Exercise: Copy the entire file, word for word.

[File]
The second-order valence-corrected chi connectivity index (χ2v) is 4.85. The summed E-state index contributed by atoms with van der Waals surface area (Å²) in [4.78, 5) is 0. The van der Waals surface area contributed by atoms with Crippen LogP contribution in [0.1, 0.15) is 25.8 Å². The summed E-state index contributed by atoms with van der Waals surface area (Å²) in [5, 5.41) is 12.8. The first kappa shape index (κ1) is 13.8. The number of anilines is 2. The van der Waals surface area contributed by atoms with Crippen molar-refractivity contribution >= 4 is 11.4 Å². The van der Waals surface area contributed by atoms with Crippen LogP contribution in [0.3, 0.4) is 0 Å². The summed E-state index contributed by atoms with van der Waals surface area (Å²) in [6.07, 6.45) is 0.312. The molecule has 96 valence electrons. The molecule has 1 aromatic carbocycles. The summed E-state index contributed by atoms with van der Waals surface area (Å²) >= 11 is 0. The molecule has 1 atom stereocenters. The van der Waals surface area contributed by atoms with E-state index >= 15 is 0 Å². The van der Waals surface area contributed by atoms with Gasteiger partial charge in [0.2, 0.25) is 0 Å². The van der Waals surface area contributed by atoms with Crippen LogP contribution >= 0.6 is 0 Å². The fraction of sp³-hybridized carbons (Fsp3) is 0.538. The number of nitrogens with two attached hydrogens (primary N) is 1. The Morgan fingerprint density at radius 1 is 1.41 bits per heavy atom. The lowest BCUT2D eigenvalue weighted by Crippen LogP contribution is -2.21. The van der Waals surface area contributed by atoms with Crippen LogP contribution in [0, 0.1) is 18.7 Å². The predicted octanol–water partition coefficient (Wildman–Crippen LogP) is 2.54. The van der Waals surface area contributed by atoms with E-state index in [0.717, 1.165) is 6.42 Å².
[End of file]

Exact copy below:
The second-order valence-corrected chi connectivity index (χ2v) is 4.85. The summed E-state index contributed by atoms with van der Waals surface area (Å²) in [4.78, 5) is 0. The van der Waals surface area contributed by atoms with Crippen LogP contribution in [0.1, 0.15) is 25.8 Å². The summed E-state index contributed by atoms with van der Waals surface area (Å²) in [5, 5.41) is 12.8. The first kappa shape index (κ1) is 13.8. The number of anilines is 2. The van der Waals surface area contributed by atoms with Crippen molar-refractivity contribution >= 4 is 11.4 Å². The van der Waals surface area contributed by atoms with Crippen LogP contribution in [0.3, 0.4) is 0 Å². The summed E-state index contributed by atoms with van der Waals surface area (Å²) in [6.07, 6.45) is 0.312. The molecule has 96 valence electrons. The molecule has 1 aromatic carbocycles. The summed E-state index contributed by atoms with van der Waals surface area (Å²) >= 11 is 0. The molecule has 1 atom stereocenters. The van der Waals surface area contributed by atoms with E-state index >= 15 is 0 Å². The van der Waals surface area contributed by atoms with Gasteiger partial charge in [0.2, 0.25) is 0 Å². The van der Waals surface area contributed by atoms with Crippen LogP contribution >= 0.6 is 0 Å². The fraction of sp³-hybridized carbons (Fsp3) is 0.538. The number of nitrogens with two attached hydrogens (primary N) is 1. The Morgan fingerprint density at radius 1 is 1.41 bits per heavy atom. The lowest BCUT2D eigenvalue weighted by Crippen LogP contribution is -2.21. The van der Waals surface area contributed by atoms with Crippen LogP contribution in [0, 0.1) is 18.7 Å². The predicted octanol–water partition coefficient (Wildman–Crippen LogP) is 2.54. The van der Waals surface area contributed by atoms with E-state index in [0.717, 1.165) is 6.42 Å².